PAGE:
This course covers how quantitative methods are used to answer questions in psychology. Students examine psychological applications of measures of central tendency, measures of variability, and standardization of scores (z-scores). Students learn to conduct, interpret, and report effect sizes and significance testing for comparing means (t-tests and ANOVAs with one and two factors), assessing relationships (bivariate correlation and regression), and comparing frequencies based on nominal data (chi-squared) within research scenarios commonly encountered in psychology. Additionally, students are introduced to advanced statistical techniques used in psychology such as reliability analysis, factor analysis and path analysis. Special attention is given to identifying the appropriate statistics to use for a given research question and data set, to ethical issues in data analysis, and to the use of statistical software.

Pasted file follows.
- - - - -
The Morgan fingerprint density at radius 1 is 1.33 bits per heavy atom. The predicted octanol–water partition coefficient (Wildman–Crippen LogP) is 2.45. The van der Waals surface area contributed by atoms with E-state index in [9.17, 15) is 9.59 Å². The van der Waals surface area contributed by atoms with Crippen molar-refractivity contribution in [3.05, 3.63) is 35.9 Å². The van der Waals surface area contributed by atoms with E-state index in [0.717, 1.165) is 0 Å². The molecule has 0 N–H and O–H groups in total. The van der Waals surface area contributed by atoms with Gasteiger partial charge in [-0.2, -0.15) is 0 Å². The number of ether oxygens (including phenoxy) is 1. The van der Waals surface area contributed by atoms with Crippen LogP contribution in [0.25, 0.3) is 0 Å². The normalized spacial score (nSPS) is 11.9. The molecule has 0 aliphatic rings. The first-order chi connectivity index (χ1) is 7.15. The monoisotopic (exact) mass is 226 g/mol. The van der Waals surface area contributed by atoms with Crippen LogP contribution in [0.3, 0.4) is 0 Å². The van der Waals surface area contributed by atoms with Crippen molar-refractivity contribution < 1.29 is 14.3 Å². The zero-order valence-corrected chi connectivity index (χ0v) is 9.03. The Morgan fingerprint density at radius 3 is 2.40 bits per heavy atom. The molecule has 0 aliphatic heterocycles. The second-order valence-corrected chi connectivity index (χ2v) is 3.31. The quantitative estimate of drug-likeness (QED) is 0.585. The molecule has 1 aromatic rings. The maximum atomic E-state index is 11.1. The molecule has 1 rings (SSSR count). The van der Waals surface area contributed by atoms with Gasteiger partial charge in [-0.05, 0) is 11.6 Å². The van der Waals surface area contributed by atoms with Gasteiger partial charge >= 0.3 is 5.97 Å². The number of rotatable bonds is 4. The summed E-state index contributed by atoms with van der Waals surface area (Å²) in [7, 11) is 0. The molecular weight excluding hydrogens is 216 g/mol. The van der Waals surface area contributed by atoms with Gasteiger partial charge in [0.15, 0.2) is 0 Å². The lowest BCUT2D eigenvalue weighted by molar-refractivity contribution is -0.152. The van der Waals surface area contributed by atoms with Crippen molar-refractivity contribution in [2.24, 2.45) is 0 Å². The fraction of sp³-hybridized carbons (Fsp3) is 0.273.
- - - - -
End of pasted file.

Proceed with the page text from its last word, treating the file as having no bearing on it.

Research Methods in Psychology - PSY 251
Through instruction in research design and the application of the scientific method to psychology, students learn to evaluate the validity of claims about behavior and mental processes as they appear in both popular media and the professional scientific literature, to design and conduct psychological research, and to report on the results of psychological investigations using APA style. Topics covered include measurement and validity, ethics, survey research, correlational research, experiments with one and with multiple independent variables, identification and control of confounds, and quasi-experiments. Students conduct hands-on psychological studies involving appropriate statistical analyses that will be written up as APA style reports. 

Introduction to Cognition - PSY 252
This course serves as an introduction to the field of cognitive psychology, familiarizing students with theories and research regarding learning, memory, and thinking. Topics include: the history and foundations of cognitive psychology; neural bases; learning, memory and knowledge; language; reasoning and problem-solving; social and emotional influences, and changes in cognition across the lifespan.